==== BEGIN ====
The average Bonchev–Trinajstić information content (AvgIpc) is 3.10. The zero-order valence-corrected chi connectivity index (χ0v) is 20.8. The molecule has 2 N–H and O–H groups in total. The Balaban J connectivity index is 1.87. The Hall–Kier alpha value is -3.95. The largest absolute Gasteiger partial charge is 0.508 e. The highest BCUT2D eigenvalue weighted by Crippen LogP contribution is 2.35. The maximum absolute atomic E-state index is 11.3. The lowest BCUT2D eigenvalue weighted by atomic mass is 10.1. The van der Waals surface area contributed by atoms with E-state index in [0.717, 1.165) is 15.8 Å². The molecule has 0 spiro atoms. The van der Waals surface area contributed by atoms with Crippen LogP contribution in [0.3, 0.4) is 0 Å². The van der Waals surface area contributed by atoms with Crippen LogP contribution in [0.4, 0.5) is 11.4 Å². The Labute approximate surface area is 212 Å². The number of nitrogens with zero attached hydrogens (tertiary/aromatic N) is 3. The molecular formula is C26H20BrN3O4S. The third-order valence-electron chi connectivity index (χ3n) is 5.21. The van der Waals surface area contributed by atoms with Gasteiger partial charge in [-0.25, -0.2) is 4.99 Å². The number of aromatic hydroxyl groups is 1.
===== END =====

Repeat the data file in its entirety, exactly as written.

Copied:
The average Bonchev–Trinajstić information content (AvgIpc) is 3.10. The zero-order valence-corrected chi connectivity index (χ0v) is 20.8. The molecule has 2 N–H and O–H groups in total. The Balaban J connectivity index is 1.87. The Hall–Kier alpha value is -3.95. The largest absolute Gasteiger partial charge is 0.508 e. The highest BCUT2D eigenvalue weighted by Crippen LogP contribution is 2.35. The maximum absolute atomic E-state index is 11.3. The lowest BCUT2D eigenvalue weighted by atomic mass is 10.1. The van der Waals surface area contributed by atoms with E-state index in [0.717, 1.165) is 15.8 Å². The molecule has 0 spiro atoms. The van der Waals surface area contributed by atoms with Crippen LogP contribution in [0.3, 0.4) is 0 Å². The van der Waals surface area contributed by atoms with Crippen LogP contribution in [0.4, 0.5) is 11.4 Å². The Labute approximate surface area is 212 Å². The number of nitrogens with zero attached hydrogens (tertiary/aromatic N) is 3. The molecular formula is C26H20BrN3O4S. The third-order valence-electron chi connectivity index (χ3n) is 5.21. The van der Waals surface area contributed by atoms with Gasteiger partial charge in [-0.25, -0.2) is 4.99 Å². The number of aromatic hydroxyl groups is 1.